Just over a year ago in Chicago, Gregg Popovich raised the question with commissioner Adam Silver at the annual NBA coaches meeting: How did the USA Basketball national coaching job turn into a lifetime appointment for a college coach?

“Isn’t an NBA coach good enough to coach NBA players?” is one of the queries to Silver that peers in the room remembered Pop asking of the commissioner.

Pop offered several candidates, including Doc Rivers, as deserving of a chance to coach the Olympic team. All around Pop, NBA head coaches nodded with agreement. Popovich never offered his own name, though.

Popovich had once wanted the job, but would never campaign now – and truthfully never thought it possible as long as Jerry Colangelo was running USA Basketball.

Popovich and Colangelo had a decade-long cold war that started to thaw with a telephone call in March, league sources told Yahoo Sports on Friday. Colangelo finally reached out to Popovich to measure his interest in replacing Krzyzewski as the national coach in 2017. There would be no process, no competition. Pop had earned the right, but the question he and Colangelo had to answer, as one source with knowledge of the process said, “Could they work together?”

As those around Colangelo and Popovich understood, these two men had never had the opportunity to get to know each other, and maybe that was worth exploring before fully abandoning the idea of Popovich for the job. Popovich’s relationship with Adam Silver is much stronger than his with Stern, much more trust exists there. That helped, too.

Truth be told, how could Silver and Colangelo explain passing on Popovich again? They couldn’t – and Popovich needed to come to the conversations also with an open mind.

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No. 2: Rose bullish on Hoiberg offense — There’s no pinning down Chicago’s Derrick Rose when it comes to his injuries. Sometimes when folks, even his own team, expect him to return in a timely fashion, his rehab and recovery require more time, occasionally a lot more time. And then, when he is said to still have double vision as a result of a left orbital fracture suffered in the Bulls’ first practice of training camp, he manages to play anyway. Rose got on the court for 11 minutes against Dallas in Chicago’s preseason finale, darted to the rim for three layups and was effusive about the pace and potential of the team’s offense as coached by newcomer Fred Hoiberg. Sam Smith of Bulls.com chronicled the results from Lincoln, Neb.:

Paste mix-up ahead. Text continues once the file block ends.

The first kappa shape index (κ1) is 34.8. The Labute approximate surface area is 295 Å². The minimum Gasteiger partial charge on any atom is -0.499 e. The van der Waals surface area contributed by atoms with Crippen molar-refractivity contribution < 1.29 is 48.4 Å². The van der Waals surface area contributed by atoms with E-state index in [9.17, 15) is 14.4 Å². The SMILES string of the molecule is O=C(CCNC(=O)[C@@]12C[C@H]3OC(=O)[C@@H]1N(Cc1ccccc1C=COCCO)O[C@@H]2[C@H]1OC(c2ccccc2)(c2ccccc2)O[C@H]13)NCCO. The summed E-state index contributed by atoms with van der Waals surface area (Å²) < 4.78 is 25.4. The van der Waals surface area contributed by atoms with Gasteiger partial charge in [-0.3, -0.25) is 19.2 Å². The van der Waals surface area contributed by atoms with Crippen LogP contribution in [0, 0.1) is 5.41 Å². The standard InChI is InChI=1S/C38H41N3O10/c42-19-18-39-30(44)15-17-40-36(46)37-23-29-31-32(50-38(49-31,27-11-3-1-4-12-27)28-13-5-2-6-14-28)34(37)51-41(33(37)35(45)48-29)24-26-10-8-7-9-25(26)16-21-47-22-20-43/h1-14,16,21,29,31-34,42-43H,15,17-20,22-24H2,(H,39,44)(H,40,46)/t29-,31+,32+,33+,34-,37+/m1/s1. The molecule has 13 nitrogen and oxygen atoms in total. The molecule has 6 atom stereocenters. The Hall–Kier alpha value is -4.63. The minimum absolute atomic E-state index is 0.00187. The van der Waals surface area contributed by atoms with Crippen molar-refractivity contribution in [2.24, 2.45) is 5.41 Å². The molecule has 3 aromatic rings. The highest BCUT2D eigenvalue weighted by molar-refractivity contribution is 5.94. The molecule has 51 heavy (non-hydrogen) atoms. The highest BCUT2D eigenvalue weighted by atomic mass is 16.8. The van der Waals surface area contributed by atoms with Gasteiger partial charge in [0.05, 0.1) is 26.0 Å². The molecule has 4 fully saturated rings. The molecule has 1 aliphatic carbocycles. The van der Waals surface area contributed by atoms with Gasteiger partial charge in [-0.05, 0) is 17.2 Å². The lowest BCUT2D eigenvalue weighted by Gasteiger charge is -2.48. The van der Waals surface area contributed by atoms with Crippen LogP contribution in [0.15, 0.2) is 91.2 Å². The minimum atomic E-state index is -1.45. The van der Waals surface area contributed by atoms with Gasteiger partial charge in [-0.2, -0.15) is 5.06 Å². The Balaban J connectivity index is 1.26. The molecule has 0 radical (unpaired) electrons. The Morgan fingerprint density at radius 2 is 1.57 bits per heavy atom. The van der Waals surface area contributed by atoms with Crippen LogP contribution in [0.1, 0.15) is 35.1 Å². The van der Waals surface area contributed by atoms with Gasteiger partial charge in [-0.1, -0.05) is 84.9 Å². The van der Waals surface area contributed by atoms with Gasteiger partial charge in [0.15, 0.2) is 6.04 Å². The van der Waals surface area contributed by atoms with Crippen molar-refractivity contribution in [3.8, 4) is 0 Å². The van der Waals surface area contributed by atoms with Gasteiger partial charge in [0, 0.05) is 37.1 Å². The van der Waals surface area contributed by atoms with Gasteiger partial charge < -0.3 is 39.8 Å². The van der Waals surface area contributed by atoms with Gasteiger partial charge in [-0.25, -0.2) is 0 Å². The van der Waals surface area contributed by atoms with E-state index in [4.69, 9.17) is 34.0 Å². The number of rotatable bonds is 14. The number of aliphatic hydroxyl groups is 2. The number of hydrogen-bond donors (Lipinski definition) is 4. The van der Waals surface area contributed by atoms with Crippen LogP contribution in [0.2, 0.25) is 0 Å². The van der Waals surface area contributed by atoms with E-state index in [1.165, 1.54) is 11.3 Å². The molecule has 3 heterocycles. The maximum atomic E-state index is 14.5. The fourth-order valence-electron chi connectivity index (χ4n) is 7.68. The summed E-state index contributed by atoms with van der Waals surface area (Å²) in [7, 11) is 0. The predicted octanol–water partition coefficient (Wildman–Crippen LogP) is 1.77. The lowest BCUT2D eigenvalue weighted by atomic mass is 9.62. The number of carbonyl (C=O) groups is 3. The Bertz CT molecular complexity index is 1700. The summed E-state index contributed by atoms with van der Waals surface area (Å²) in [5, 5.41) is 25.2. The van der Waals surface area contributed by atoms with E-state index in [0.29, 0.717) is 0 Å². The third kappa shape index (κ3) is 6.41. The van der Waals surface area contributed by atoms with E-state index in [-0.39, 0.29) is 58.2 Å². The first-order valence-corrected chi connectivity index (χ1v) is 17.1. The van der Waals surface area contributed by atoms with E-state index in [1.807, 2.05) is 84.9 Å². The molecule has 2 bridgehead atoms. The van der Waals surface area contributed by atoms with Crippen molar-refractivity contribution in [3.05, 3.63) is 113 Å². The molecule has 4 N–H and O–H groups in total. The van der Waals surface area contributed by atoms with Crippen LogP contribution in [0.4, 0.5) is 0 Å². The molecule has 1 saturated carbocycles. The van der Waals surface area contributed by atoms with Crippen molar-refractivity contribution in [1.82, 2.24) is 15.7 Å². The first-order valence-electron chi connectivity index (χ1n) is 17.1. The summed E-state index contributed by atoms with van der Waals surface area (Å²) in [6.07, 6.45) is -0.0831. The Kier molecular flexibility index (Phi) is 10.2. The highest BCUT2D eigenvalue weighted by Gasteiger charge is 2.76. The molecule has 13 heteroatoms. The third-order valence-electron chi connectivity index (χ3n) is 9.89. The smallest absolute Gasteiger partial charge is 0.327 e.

And it looks very promising for Rose to open the season where the Bulls expected him to be, at point guard leading a dynamic attack.

“I don’t want to say,” Rose said with a smile about the opener against Cleveland Tuesday. “I don’t want to jinx myself, but it’s improving every day. It looks like it’s a go for me.”
Beep, beep; get ready for the road runners.

“I felt good,” Rose said. “I just wanted to come out, get a feel for the offense. I loved the way coach designed everything, the way the offense is run. They’ve got me running down hill every time I catch the ball and I’m catching the ball with a live dribble.

“He asked me to play yesterday,” said Rose of Hoiberg. “For him to ask me it must mean he loved the way I was playing in practice. With this offense it’s a lot of openings and gaps. With the way we shoot the ball and the freedom we have to shoot the ball, it’s like you can’t help off anyone; if someone has it going we’re to keep feeding them. We’re going to play off matchups. We’ve got to do that a little bit more and get people the ball a little more, like when Jimmy [Butler] had a couple of post ups when he had [J.J.] Barea on him a couple of times and we missed him. That’s all about reading the game and reading who is out there, giving the ball to the right person.

“There are a lot more (driving) lanes,” enthused Rose. “It’s so many opportunities to drive or so many opportunities to shoot my mid range even in transition; it’s open. I’ve just got to get used to playing this way. I know that might sound crazy, but playing in a (deliberate) system for three or four years kind of got me out of my rhythm.”